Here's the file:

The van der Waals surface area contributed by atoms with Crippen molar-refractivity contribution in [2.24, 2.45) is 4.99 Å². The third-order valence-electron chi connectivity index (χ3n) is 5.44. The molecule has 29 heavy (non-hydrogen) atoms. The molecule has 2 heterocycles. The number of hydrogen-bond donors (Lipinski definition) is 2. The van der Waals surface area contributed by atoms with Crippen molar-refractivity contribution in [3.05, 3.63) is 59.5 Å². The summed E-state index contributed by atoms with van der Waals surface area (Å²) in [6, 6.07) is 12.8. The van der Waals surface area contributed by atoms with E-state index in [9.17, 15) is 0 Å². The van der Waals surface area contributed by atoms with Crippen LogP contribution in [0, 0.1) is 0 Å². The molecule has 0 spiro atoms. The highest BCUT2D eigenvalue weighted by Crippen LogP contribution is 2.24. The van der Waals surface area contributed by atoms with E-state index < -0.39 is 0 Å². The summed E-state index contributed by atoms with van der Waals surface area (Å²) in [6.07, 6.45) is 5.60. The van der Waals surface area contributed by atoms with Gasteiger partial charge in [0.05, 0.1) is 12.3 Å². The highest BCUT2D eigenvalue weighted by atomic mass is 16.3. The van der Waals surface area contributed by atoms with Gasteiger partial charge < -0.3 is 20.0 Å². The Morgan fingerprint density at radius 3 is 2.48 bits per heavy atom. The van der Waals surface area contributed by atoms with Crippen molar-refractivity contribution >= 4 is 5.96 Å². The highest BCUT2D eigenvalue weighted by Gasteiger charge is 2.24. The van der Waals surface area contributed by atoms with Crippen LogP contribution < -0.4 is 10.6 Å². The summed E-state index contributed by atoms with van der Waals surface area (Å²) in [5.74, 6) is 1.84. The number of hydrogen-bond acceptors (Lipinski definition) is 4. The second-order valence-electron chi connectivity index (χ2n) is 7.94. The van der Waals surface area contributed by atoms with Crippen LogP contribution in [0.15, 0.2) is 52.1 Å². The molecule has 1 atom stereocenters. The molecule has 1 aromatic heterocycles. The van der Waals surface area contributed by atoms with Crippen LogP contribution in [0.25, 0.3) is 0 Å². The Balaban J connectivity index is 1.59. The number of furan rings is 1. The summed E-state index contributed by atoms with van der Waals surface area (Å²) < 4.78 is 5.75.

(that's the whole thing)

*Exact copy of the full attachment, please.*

The van der Waals surface area contributed by atoms with Crippen molar-refractivity contribution in [2.24, 2.45) is 4.99 Å². The third-order valence-electron chi connectivity index (χ3n) is 5.44. The molecule has 29 heavy (non-hydrogen) atoms. The molecule has 2 heterocycles. The number of hydrogen-bond donors (Lipinski definition) is 2. The van der Waals surface area contributed by atoms with Crippen molar-refractivity contribution in [3.05, 3.63) is 59.5 Å². The summed E-state index contributed by atoms with van der Waals surface area (Å²) in [6, 6.07) is 12.8. The van der Waals surface area contributed by atoms with E-state index in [9.17, 15) is 0 Å². The van der Waals surface area contributed by atoms with Crippen LogP contribution in [0, 0.1) is 0 Å². The molecule has 0 spiro atoms. The highest BCUT2D eigenvalue weighted by Crippen LogP contribution is 2.24. The van der Waals surface area contributed by atoms with E-state index < -0.39 is 0 Å². The summed E-state index contributed by atoms with van der Waals surface area (Å²) in [6.07, 6.45) is 5.60. The van der Waals surface area contributed by atoms with Gasteiger partial charge in [0.05, 0.1) is 12.3 Å². The highest BCUT2D eigenvalue weighted by atomic mass is 16.3. The van der Waals surface area contributed by atoms with Gasteiger partial charge < -0.3 is 20.0 Å². The Morgan fingerprint density at radius 3 is 2.48 bits per heavy atom. The van der Waals surface area contributed by atoms with Crippen molar-refractivity contribution >= 4 is 5.96 Å². The highest BCUT2D eigenvalue weighted by Gasteiger charge is 2.24. The van der Waals surface area contributed by atoms with Crippen LogP contribution < -0.4 is 10.6 Å². The summed E-state index contributed by atoms with van der Waals surface area (Å²) in [5.74, 6) is 1.84. The number of hydrogen-bond acceptors (Lipinski definition) is 4. The second-order valence-electron chi connectivity index (χ2n) is 7.94. The van der Waals surface area contributed by atoms with Crippen LogP contribution in [0.15, 0.2) is 52.1 Å². The molecule has 1 atom stereocenters. The molecule has 1 aromatic heterocycles. The van der Waals surface area contributed by atoms with Crippen LogP contribution in [0.25, 0.3) is 0 Å². The Balaban J connectivity index is 1.59. The number of furan rings is 1. The summed E-state index contributed by atoms with van der Waals surface area (Å²) < 4.78 is 5.75.